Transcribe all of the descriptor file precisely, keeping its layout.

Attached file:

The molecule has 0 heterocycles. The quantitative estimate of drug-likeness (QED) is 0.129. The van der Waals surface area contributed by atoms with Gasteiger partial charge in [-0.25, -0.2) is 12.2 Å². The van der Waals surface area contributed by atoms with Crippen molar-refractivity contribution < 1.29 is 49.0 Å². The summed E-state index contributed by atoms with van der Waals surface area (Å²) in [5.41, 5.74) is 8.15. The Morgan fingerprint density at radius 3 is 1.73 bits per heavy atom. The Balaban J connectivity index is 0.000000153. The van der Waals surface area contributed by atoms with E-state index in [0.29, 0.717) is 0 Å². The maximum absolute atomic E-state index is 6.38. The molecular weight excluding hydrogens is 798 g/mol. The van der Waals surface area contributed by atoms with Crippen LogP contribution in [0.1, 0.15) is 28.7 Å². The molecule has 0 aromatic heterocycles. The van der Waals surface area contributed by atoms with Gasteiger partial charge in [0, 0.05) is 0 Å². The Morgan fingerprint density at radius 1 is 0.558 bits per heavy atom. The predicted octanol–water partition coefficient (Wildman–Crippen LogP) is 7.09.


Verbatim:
The molecule has 0 heterocycles. The quantitative estimate of drug-likeness (QED) is 0.129. The van der Waals surface area contributed by atoms with Gasteiger partial charge in [-0.25, -0.2) is 12.2 Å². The van der Waals surface area contributed by atoms with Crippen molar-refractivity contribution < 1.29 is 49.0 Å². The summed E-state index contributed by atoms with van der Waals surface area (Å²) in [5.41, 5.74) is 8.15. The Morgan fingerprint density at radius 3 is 1.73 bits per heavy atom. The Balaban J connectivity index is 0.000000153. The van der Waals surface area contributed by atoms with E-state index in [0.29, 0.717) is 0 Å². The maximum absolute atomic E-state index is 6.38. The molecular weight excluding hydrogens is 798 g/mol. The van der Waals surface area contributed by atoms with Crippen LogP contribution in [0.1, 0.15) is 28.7 Å². The molecule has 0 aromatic heterocycles. The van der Waals surface area contributed by atoms with Gasteiger partial charge in [0, 0.05) is 0 Å². The Morgan fingerprint density at radius 1 is 0.558 bits per heavy atom. The predicted octanol–water partition coefficient (Wildman–Crippen LogP) is 7.09.